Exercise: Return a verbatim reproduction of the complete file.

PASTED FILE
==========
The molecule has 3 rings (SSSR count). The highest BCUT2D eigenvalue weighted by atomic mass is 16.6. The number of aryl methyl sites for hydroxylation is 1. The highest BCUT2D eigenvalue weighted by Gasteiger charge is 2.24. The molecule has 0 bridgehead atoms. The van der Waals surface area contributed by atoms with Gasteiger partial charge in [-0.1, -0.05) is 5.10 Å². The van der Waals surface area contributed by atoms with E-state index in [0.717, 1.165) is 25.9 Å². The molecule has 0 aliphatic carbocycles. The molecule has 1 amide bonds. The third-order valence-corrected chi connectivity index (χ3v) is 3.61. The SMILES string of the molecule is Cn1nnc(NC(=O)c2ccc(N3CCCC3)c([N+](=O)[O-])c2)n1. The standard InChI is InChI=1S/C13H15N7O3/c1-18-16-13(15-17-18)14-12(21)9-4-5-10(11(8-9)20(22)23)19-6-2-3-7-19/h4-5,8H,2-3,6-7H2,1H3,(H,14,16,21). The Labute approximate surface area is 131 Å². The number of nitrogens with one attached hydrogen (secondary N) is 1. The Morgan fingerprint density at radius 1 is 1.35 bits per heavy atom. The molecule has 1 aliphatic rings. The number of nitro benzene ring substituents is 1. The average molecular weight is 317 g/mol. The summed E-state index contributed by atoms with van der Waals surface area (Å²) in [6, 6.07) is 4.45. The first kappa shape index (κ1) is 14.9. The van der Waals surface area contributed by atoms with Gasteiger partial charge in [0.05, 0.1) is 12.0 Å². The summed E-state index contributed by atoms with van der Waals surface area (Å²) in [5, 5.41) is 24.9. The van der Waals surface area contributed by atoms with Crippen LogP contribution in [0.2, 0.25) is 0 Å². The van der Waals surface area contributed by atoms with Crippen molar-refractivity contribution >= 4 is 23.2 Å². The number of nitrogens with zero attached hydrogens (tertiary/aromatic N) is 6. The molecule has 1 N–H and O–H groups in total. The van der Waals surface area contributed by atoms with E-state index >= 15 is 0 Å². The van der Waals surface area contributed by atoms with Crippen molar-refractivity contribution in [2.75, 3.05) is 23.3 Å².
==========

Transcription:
The molecule has 3 rings (SSSR count). The highest BCUT2D eigenvalue weighted by atomic mass is 16.6. The number of aryl methyl sites for hydroxylation is 1. The highest BCUT2D eigenvalue weighted by Gasteiger charge is 2.24. The molecule has 0 bridgehead atoms. The van der Waals surface area contributed by atoms with Gasteiger partial charge in [-0.1, -0.05) is 5.10 Å². The van der Waals surface area contributed by atoms with E-state index in [0.717, 1.165) is 25.9 Å². The molecule has 0 aliphatic carbocycles. The molecule has 1 amide bonds. The third-order valence-corrected chi connectivity index (χ3v) is 3.61. The SMILES string of the molecule is Cn1nnc(NC(=O)c2ccc(N3CCCC3)c([N+](=O)[O-])c2)n1. The standard InChI is InChI=1S/C13H15N7O3/c1-18-16-13(15-17-18)14-12(21)9-4-5-10(11(8-9)20(22)23)19-6-2-3-7-19/h4-5,8H,2-3,6-7H2,1H3,(H,14,16,21). The Labute approximate surface area is 131 Å². The number of nitrogens with one attached hydrogen (secondary N) is 1. The Morgan fingerprint density at radius 1 is 1.35 bits per heavy atom. The molecule has 1 aliphatic rings. The number of nitro benzene ring substituents is 1. The average molecular weight is 317 g/mol. The summed E-state index contributed by atoms with van der Waals surface area (Å²) in [6, 6.07) is 4.45. The first kappa shape index (κ1) is 14.9. The van der Waals surface area contributed by atoms with Gasteiger partial charge in [0.05, 0.1) is 12.0 Å². The summed E-state index contributed by atoms with van der Waals surface area (Å²) in [5, 5.41) is 24.9. The van der Waals surface area contributed by atoms with Crippen LogP contribution in [0.2, 0.25) is 0 Å². The van der Waals surface area contributed by atoms with Crippen molar-refractivity contribution >= 4 is 23.2 Å². The number of nitrogens with zero attached hydrogens (tertiary/aromatic N) is 6. The molecule has 1 N–H and O–H groups in total. The van der Waals surface area contributed by atoms with E-state index >= 15 is 0 Å². The van der Waals surface area contributed by atoms with Crippen molar-refractivity contribution in [2.75, 3.05) is 23.3 Å².